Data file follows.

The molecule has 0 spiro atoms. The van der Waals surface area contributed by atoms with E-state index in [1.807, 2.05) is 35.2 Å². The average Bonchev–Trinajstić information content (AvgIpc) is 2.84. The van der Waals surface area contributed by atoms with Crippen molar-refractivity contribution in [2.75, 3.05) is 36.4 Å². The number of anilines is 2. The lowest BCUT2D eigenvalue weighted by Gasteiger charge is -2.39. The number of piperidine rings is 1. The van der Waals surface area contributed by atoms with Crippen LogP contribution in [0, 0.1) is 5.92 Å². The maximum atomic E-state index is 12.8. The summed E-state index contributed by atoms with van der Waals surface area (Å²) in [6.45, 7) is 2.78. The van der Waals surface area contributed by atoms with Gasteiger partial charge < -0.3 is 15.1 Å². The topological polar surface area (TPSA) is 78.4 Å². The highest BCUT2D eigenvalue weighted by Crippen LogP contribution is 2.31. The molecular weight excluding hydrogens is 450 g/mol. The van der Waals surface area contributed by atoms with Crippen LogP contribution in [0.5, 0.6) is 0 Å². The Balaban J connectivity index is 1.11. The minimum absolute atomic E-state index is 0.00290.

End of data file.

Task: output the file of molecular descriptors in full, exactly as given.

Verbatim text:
The molecule has 0 spiro atoms. The van der Waals surface area contributed by atoms with E-state index in [1.807, 2.05) is 35.2 Å². The average Bonchev–Trinajstić information content (AvgIpc) is 2.84. The van der Waals surface area contributed by atoms with Crippen molar-refractivity contribution in [2.75, 3.05) is 36.4 Å². The number of anilines is 2. The lowest BCUT2D eigenvalue weighted by Gasteiger charge is -2.39. The number of piperidine rings is 1. The van der Waals surface area contributed by atoms with Crippen LogP contribution in [0, 0.1) is 5.92 Å². The maximum atomic E-state index is 12.8. The summed E-state index contributed by atoms with van der Waals surface area (Å²) in [6.45, 7) is 2.78. The van der Waals surface area contributed by atoms with Gasteiger partial charge < -0.3 is 15.1 Å². The topological polar surface area (TPSA) is 78.4 Å². The highest BCUT2D eigenvalue weighted by Crippen LogP contribution is 2.31. The molecular weight excluding hydrogens is 450 g/mol. The van der Waals surface area contributed by atoms with Crippen LogP contribution in [0.5, 0.6) is 0 Å². The Balaban J connectivity index is 1.11. The minimum absolute atomic E-state index is 0.00290.